Market Fresh Produce
Fresh produce is always starring in your local grocery store. Make the most of it with our tips and recipes.
The fresher the food, the better the flavor, and the greater the nutritional value. That's why it pays to use these hints for freshness when shopping.
Look for plump, crisp, brightly colored vegetables. They should be heavy for their size, a sign that indicates moistness. They should also be free of shriveling, mold, cuts, or other blemishes.
Artichokes: Pick firm globes with large, tightly closed leaves. Darkened leaves do not affect the quality.
Asparagus: Choose firm, straight stalks with compact, closed tips. Avoid stalks that are either very thin (less than 1/8 inch) or very thick (more than 1/2 inch), because they may be stringy.
Green beans: Find long pods that snap crisply when you bend them.
Broccoli: Look for firm, tender stalks bearing small, crisp leaves. The dark green buds should be tightly closed and show no sign of flowering.
Corn: Check for bright green husks and well-filled, even rows of plump kernels.
Fennel: Bulbs should be smooth and have no cracks or brown spots. Stalks should be crisp and leaves bright green and fresh looking.
Mushrooms: Select plump and firm mushrooms. Avoid mushrooms that are spotted or slimy.
Potatoes: Find firm, smooth potatoes with shallow eyes. Avoid those with sprouts or patches of green.
Fruits should be plump, tender, brightly colored, and heavy for their size. They should also be free from mold, mildew, bruises, cuts, or other blemishes. To ripen apricots, plums, peaches, nectarines, pears, or tomatoes, place them in a paper bag and let stand at room temperature for a few days. Store ripe fruit (except tomatoes) in the refrigerator. Follow these hints for selecting fruits:
Apricots, plums, peaches, nectarines, and pears: Pick plump, slightly firm fruit that is not too firm, excessively soft, or bruised.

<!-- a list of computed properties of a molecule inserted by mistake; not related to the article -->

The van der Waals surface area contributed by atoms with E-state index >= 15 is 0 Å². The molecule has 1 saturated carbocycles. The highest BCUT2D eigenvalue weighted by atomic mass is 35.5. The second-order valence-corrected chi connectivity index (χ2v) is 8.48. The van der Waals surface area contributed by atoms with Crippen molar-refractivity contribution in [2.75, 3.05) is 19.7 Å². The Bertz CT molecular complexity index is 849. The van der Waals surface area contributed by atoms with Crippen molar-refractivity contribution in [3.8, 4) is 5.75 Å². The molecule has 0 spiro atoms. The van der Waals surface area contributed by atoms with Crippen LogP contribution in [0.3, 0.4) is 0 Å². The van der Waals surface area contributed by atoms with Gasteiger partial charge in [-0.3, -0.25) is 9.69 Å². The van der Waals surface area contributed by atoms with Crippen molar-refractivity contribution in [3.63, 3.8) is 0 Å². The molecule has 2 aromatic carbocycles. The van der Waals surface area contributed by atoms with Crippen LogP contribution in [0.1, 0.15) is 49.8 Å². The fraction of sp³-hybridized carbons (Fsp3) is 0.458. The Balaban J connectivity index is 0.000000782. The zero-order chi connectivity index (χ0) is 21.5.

Avocados: Choose firm-ripe avocados that yield to gentle pressure for slicing and chopping. Very ripe avocados that feel soft are perfect for guacamole.
Melons: Smell the fruit. It should be sweet scented, heavy for its size, and well shaped.
Strawberries: Select plump, red berries with bright green caps.
Tomatoes: Look for well-shaped, plump, firm tomatoes. For best quality, keep at room temperature.
- 1 fennel bulb (about 1 pound)
- 1 cup water
- 1 tsp. instant bouillon granules
- 2 Tbsp. fine dry bread crumbs
- 1/2 tsp. dried oregano, crushed
- Dash pepper
- 2 Tbsp. margarine or butter
- 2 Tbsp. grated Parmesan cheese
- 1/4 cup light cream or milk
- 2 tsp. cornstarch
- Dash paprika
- 1 Tbsp. dry white wine
1. Trim off fennel stalks; discard. Reserve leaves forgarnish. Cut a thin slice from fennel base; cut fennel bulb into quarters lengthwise. In a saucepan, bring water and chicken bouillon granules to boiling. Add fennel. Cover and simmer for 10 minutes.
2. In a skillet, toast bread crumbs, oregano, and pepper in melted margarine or butter. Add Parmesan cheese. Set aside.
3. Drain fennel, reserving 1/4 cup liquid. Combine reserved liquid, light cream or milk, cornstarch, and paprika in a saucepan. Cook and stir till thickened and bubbly; cook 2 minutes more. Stir in wine. Spoon sauce over fennel; top with bread crumb mixture. Garnish with fennel leaves. Makes 4 side-dish servings.
Nutrition facts per serving: 142 cal., 9 g fat (3 g sat. fat), 8 mg chol., 430 mg sodium, 13 g carbo., 0 g dietary fiber, 4 g pro. Daily Values: 23% vit. C, 10% calcium.